Source: Michael Kahn, Curbed Atlanta
More than a year ago, a grand idea to knit the fabric of Midtown and downtown back together emerged in the form of “The Stitch.”
Now, Central Atlanta Progress (CAP) is working to move the project forward, with a study underway to delve deeper into its massive potential.
At a panel discussion last night, hosted by the Council for Tall Buildings and Urban Habitat, experts spoke on the feasibility, economic implications, and potential impact of the ambitious undertaking.
Moderated by Jennifer Ball, the VP of Planning and Economic Development for CAP, the session included representatives from Jacobs—the engineering firm brought in to execute the initial vision—as well as David Scott of DaVinci Development Collaborative, who is currently heading the latest study, and architectural designer Luca Maffey of John Portman and Associates.
Ball noted that the vision for bridging The Connector has been advancing for nearly two decades, stressing that the project would be nothing short of transformational for the North Downtown neighborhood.
The new study will ultimately result in an “implementation plan,” according to Scott, with “a list of stakeholders a couple pages long” having input into the process.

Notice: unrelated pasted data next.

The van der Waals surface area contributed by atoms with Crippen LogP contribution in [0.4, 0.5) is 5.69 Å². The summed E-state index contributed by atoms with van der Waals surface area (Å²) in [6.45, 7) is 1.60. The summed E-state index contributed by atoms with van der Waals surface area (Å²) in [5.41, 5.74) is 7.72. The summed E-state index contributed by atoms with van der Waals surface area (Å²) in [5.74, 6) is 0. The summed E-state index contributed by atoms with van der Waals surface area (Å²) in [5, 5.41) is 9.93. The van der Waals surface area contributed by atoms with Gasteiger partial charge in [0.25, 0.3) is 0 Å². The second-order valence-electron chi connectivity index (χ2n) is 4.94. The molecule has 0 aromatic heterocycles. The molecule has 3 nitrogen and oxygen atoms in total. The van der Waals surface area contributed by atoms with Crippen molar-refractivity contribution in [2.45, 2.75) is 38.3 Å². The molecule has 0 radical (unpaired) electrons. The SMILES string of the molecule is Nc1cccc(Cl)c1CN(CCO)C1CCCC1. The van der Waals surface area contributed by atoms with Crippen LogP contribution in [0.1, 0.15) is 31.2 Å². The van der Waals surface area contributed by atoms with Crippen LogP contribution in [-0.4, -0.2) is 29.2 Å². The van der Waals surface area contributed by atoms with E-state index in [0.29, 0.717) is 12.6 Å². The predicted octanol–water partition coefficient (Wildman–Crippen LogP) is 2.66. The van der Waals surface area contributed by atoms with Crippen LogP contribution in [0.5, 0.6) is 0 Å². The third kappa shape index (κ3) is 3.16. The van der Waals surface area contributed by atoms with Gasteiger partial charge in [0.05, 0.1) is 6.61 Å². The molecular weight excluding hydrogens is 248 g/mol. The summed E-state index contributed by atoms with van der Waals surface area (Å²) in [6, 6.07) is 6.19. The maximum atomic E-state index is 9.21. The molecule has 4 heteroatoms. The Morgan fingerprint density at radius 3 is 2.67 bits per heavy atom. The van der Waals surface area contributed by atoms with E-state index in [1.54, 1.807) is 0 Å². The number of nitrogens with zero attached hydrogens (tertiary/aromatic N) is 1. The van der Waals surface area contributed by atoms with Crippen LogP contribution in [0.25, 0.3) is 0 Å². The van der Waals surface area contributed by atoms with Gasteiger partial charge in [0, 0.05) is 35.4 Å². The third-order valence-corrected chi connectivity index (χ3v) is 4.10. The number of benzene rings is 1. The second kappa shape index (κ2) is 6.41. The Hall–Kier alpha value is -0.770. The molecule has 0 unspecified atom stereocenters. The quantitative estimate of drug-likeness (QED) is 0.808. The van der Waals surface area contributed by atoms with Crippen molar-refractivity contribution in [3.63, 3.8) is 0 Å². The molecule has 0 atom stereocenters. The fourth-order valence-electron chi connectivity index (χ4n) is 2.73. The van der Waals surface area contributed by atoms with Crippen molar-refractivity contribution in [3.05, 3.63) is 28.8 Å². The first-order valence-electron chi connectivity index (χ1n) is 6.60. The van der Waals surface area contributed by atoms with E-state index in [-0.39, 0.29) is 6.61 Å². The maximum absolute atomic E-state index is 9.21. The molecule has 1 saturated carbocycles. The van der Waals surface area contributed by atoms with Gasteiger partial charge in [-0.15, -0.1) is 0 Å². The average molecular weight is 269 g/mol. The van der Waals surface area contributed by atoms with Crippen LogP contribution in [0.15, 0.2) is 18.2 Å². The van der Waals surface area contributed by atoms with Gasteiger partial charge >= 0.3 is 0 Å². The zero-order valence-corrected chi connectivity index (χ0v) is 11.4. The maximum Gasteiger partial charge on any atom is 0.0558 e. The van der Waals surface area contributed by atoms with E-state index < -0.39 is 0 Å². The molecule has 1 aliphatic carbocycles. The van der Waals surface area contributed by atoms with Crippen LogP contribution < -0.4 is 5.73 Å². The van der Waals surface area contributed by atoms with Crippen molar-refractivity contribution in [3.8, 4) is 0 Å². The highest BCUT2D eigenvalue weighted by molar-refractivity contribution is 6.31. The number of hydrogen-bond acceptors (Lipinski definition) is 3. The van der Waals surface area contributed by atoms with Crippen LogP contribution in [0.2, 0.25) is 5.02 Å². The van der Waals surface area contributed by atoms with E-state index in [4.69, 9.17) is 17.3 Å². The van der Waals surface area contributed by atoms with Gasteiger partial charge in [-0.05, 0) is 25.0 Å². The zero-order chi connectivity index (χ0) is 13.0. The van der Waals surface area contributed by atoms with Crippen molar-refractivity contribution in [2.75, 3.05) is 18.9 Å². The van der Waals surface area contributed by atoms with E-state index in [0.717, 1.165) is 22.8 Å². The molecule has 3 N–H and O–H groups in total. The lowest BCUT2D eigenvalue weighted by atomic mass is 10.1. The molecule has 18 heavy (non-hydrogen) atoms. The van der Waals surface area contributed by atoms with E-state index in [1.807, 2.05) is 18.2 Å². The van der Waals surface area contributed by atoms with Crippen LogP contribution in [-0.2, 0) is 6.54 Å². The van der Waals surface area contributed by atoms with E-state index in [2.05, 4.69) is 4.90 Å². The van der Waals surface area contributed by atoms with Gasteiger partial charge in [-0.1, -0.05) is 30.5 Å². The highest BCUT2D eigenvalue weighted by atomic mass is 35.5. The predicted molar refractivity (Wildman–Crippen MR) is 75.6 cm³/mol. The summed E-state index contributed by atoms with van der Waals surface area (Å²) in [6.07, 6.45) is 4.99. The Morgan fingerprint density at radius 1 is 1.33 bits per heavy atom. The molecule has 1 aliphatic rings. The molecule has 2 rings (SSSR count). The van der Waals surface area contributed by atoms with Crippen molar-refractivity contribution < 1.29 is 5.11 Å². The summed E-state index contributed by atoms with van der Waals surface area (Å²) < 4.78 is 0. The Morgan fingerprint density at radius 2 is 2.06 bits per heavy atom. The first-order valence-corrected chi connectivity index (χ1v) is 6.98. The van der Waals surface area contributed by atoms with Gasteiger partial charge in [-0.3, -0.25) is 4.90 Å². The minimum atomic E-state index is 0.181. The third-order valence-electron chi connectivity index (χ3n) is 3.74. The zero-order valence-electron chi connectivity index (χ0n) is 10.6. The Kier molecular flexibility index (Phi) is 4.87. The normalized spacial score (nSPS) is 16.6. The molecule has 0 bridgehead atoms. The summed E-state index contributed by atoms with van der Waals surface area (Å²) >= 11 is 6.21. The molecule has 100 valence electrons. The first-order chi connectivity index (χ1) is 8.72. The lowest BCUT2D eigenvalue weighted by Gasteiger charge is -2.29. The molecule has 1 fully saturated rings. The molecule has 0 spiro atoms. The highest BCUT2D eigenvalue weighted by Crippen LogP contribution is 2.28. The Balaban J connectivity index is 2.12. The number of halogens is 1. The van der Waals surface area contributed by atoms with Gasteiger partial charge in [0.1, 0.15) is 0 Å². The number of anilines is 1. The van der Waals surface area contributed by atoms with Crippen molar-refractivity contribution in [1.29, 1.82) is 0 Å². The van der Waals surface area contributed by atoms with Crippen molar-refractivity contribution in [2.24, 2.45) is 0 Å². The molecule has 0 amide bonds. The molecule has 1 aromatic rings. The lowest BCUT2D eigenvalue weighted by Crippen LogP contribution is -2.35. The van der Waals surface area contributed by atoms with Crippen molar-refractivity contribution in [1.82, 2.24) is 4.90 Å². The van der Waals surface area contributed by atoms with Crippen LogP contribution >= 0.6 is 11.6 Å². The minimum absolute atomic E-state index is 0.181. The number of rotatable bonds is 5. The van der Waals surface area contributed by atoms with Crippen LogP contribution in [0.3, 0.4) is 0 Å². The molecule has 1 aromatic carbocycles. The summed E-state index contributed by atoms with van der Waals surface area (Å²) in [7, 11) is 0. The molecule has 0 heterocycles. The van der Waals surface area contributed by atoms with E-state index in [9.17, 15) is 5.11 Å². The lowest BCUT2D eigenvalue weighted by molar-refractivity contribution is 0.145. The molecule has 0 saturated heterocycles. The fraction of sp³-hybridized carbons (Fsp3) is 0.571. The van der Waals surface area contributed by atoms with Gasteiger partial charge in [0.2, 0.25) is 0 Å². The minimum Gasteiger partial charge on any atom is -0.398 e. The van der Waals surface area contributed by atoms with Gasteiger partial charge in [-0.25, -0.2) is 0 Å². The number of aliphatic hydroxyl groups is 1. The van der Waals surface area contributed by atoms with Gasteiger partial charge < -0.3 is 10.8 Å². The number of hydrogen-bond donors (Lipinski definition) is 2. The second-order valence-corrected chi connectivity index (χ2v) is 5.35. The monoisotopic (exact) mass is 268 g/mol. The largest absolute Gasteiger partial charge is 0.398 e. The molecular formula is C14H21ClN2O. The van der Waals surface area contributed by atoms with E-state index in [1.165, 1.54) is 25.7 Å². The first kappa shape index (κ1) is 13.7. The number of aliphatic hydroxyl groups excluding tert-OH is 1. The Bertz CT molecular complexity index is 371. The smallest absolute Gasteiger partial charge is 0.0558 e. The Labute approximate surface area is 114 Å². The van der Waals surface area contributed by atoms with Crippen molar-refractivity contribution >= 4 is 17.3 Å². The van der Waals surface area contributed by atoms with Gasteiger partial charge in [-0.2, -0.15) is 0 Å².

Overall, the initial planning concept called for new public parks and plazas to be constructed to cap the Interstate 75/85 gulch from Spring Street to Piedmont Avenue.
The development would also include new high-rises, containing a mix of residences, offices, retail, and possibly even hotels, intermixed with restored historic buildings such as the Medical Arts Building.
Jonathan Bartlett, a Jacobs real estate strategy consultant, conceded the project will be “hugely expensive.” But with the potential to increase the value of the surrounding buildings by 25 percent, encourage denser redevelopment in the adjacent neighborhood, and even create new land from the area above the interstate, the economic impact of capturing untapped value alone could exceed $3 billion, officials believe.
Bartlett added that the site would “make an excellent spot for a humble book seller to place their headquarters.”
The new study will be completed in 12 months.